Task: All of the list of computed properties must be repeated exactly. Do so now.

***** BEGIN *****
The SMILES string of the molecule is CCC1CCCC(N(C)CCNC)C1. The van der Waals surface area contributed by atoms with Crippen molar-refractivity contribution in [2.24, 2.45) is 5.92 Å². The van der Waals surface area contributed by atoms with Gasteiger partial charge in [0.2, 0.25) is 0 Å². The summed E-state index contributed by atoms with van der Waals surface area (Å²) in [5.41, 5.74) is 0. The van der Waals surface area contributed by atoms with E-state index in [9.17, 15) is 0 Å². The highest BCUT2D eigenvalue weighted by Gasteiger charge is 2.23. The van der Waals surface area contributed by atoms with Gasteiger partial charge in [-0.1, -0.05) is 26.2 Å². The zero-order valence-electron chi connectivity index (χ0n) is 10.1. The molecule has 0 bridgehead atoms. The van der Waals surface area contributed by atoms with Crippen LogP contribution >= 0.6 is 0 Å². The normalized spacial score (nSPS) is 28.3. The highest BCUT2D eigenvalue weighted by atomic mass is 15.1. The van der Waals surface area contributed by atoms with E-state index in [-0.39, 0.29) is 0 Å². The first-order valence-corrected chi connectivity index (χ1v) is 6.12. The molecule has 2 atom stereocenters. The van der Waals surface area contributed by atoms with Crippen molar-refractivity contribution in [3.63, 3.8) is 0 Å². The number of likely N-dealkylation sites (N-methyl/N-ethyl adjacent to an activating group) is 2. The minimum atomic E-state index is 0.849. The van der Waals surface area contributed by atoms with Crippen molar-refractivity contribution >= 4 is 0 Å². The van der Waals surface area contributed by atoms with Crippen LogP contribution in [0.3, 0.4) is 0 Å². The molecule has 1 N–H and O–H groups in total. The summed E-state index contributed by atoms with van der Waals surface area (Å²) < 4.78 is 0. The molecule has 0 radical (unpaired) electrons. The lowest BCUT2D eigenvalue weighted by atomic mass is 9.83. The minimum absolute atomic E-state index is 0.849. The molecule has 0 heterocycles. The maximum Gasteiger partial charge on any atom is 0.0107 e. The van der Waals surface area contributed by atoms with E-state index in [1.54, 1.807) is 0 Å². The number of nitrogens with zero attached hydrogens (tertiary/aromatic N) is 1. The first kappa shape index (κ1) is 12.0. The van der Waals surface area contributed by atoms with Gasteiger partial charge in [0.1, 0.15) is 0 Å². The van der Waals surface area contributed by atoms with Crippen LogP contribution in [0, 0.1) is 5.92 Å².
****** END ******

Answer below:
The SMILES string of the molecule is CCC1CCCC(N(C)CCNC)C1. The van der Waals surface area contributed by atoms with Crippen molar-refractivity contribution in [2.24, 2.45) is 5.92 Å². The van der Waals surface area contributed by atoms with Gasteiger partial charge in [0.2, 0.25) is 0 Å². The summed E-state index contributed by atoms with van der Waals surface area (Å²) in [5.41, 5.74) is 0. The van der Waals surface area contributed by atoms with E-state index in [9.17, 15) is 0 Å². The highest BCUT2D eigenvalue weighted by Gasteiger charge is 2.23. The van der Waals surface area contributed by atoms with Gasteiger partial charge in [-0.1, -0.05) is 26.2 Å². The zero-order valence-electron chi connectivity index (χ0n) is 10.1. The molecule has 0 bridgehead atoms. The van der Waals surface area contributed by atoms with Crippen LogP contribution >= 0.6 is 0 Å². The normalized spacial score (nSPS) is 28.3. The highest BCUT2D eigenvalue weighted by atomic mass is 15.1. The van der Waals surface area contributed by atoms with E-state index in [-0.39, 0.29) is 0 Å². The first-order valence-corrected chi connectivity index (χ1v) is 6.12. The molecule has 2 atom stereocenters. The van der Waals surface area contributed by atoms with Crippen molar-refractivity contribution in [3.63, 3.8) is 0 Å². The number of likely N-dealkylation sites (N-methyl/N-ethyl adjacent to an activating group) is 2. The minimum atomic E-state index is 0.849. The van der Waals surface area contributed by atoms with Crippen molar-refractivity contribution >= 4 is 0 Å². The van der Waals surface area contributed by atoms with Crippen LogP contribution in [0.3, 0.4) is 0 Å². The molecule has 1 N–H and O–H groups in total. The summed E-state index contributed by atoms with van der Waals surface area (Å²) < 4.78 is 0. The molecule has 0 radical (unpaired) electrons. The lowest BCUT2D eigenvalue weighted by atomic mass is 9.83. The minimum absolute atomic E-state index is 0.849. The molecule has 0 heterocycles. The maximum Gasteiger partial charge on any atom is 0.0107 e. The van der Waals surface area contributed by atoms with E-state index in [1.54, 1.807) is 0 Å². The number of nitrogens with zero attached hydrogens (tertiary/aromatic N) is 1. The first kappa shape index (κ1) is 12.0. The van der Waals surface area contributed by atoms with Gasteiger partial charge in [0.1, 0.15) is 0 Å². The van der Waals surface area contributed by atoms with Crippen LogP contribution in [0, 0.1) is 5.92 Å².